March 17, 2019

Before We Worship

Sin is such a depressing topic. Actually, it’s worse than that. It is a detestable topic. The very idea of sin, so it is believed, is an affront to mankind’s innate goodness and potential. How can we ever be free if we have to live in fear of God’s judgment? We had best get over it!

But what have we done? We haven’t actually succeeded in getting rid of sin. We just have different names for it. For there are any number of unforgivable offenses in our society. But unlike God, there is no mercy for those found guilty of these “sins.” We have not actually gone past the idea of sin and judgment. We have simply redefined sin. Whereas we used to believe sin is a violation of God’s Law, we now define it as the violation of liberal and progressive ideas. The problem, however, is that God offers forgiveness and atonement for sinners. Man, on the other hand, does not show mercy against those who “sin” against “progress.” They are swiftly ridiculed and rejected. It is an ironic twist. Man has always accused God of being harsh. But it turns out man is infinitely harsher to sinners.

To be sure, the Bible treats sin with utmost seriousness. It is, after all, a violation of God’s holy and perfect law. Yet the seriousness with which the Bible deals with sin does not preclude or negate the expansive and amazing grace that God lavishes on sinners. Our guilt before God is certainly great. But God’s mercy is greater still!

It is certainly an awful thing to face God’s justice. But it is infinitely better than facing man’s wrath. For our God forgives and heals. For he has himself paid the price to restore us.

So, then, we should think this way. Sin is a serious topic. But it need not be a depressing or a detestable topic for those who know God. We have a Savior. We have hope.

Call to Worship

‡ Lamentations 3:20–23 (p. 688)

‡ Trinity Hymnal #32 “Great Is Thy Faithfulness”

‡ Trinity Hymnal #731 “Doxology”

Prayer of Invocation

The Shorter Catechism Qs. 14–15

The Reading and Exposition of the Law

Romans 3:23 (p. 940)

Prayer of Confession

The Proclamation of the Gospel

“For as high as the heavens are above the earth, so great is his steadfast love toward those who fear him; as far as the east is from the west, so far does he remove our transgressions from us.” (Psalm 103:11–12 ESV)

Song # 1 “Before the Throne of God Above”

Presentation of Gifts and Offering

Pastoral Prayer

The Proclamation of God’s Word

Luke 20:27–40 (p. 880)

The God of the Living

Rev. Ken Han

The Sacrament of The Lord’s Supper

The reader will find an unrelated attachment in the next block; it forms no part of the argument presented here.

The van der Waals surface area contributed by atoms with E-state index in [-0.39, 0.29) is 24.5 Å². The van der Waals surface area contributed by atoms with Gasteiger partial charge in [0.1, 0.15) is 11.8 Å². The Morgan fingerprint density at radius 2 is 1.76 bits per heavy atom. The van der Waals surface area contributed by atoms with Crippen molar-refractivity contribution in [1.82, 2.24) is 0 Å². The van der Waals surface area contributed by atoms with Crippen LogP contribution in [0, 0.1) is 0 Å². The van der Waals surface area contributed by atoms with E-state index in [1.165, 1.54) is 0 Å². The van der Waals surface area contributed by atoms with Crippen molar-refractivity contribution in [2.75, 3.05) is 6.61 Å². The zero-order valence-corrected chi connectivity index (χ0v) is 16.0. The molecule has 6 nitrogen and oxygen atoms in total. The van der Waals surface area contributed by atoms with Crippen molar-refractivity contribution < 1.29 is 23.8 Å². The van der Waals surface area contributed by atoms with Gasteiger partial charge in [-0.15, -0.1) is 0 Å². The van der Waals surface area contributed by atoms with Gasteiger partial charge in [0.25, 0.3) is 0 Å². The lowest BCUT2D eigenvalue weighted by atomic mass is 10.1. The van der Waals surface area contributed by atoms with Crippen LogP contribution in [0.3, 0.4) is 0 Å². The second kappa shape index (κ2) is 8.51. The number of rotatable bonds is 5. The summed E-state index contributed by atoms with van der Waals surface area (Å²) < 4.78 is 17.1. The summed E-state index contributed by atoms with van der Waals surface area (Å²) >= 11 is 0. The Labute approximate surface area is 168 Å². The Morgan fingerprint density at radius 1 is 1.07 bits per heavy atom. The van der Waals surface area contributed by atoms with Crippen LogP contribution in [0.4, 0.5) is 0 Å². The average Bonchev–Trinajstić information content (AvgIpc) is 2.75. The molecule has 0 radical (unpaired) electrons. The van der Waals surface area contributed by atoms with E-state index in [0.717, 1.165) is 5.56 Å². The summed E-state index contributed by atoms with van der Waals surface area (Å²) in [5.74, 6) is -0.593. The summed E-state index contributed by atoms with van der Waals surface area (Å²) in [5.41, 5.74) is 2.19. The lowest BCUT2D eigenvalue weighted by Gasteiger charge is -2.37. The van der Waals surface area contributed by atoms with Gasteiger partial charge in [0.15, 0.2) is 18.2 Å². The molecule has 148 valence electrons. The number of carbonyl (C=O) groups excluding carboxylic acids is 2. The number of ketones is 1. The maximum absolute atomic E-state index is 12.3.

We participate in the Lord’s Supper weekly. We welcome to the Lord’s Table all baptized believers who have sincere faith in Jesus Christ, and regularly worship in a Reformed or evangelical church.

The Lord’s Supper is a sign and a seal of the new covenant blessings. When we participate in the Lord’s Supper with faith, it strengthens our bond with our covenant Lord, Jesus Christ. Thus we participate properly when we come to our Savior with faith and repentance as we renew our resolve to forsake sin and live for his glory.

The Lord’s Supper also renews our bonds with God’s covenant community, the body of believers in the local church. As we receive the Lord’s Supper, we renew our pledge to give ourselves away in loving service.

During the distribution of the bread we will sing Trinity Hymnal #647 “How Sweet the Name of Jesus Sounds” stanzas 1–3, and stanzas 4–6 during the distribution of the cup.

Trinity Hymnal #546 “The Sands of Time Are Sinking”



Growth Resources

Family Devotion for the Week

The March 10, 2019 sermon, Luke 20:19–26. “Caesar and God” is available on our church website. You can also catch up on older sermons from our Sermon page and subscribe to sermon podcast here.

The Shorter Catechism lesson of the week is posted here: Qs. 67–69.

Upcoming Events and Notices

Every Lord’s Day 10:15 AM: Please join us for Hymnsing, a time of preparing our hearts for worship in praise, and for learning new hymns for worship.

Join us for “12 for 19” as we read 12 great books in the year 2019. For March we will read Rosaria Butterfield’s “The Gospel Comes with a House Key: Practicing Radically Ordinary Hospitality in Our Post-Christian World.”

March 17: Children’s (Qs 3–5) and Shorter Catechism (Qs. 67–69) lessons will meet after the worship service.

March 24 (Lord’s Day): Join us as we discuss Rosaria Butterfield’s “The Gospel Comes with a House Key: Practicing Radically Ordinary Hospitality in Our Post-Christian World.”

March 31 (Lord’s Day): All communicant members are requested to attend the congregational meeting for the purpose of presenting and adopting the budget for the fiscal year 2019–20.

Nursery Volunteers

(Nursery meets in the Conference Room)

March 17: Kelly Rogers

March 24: Liza Beede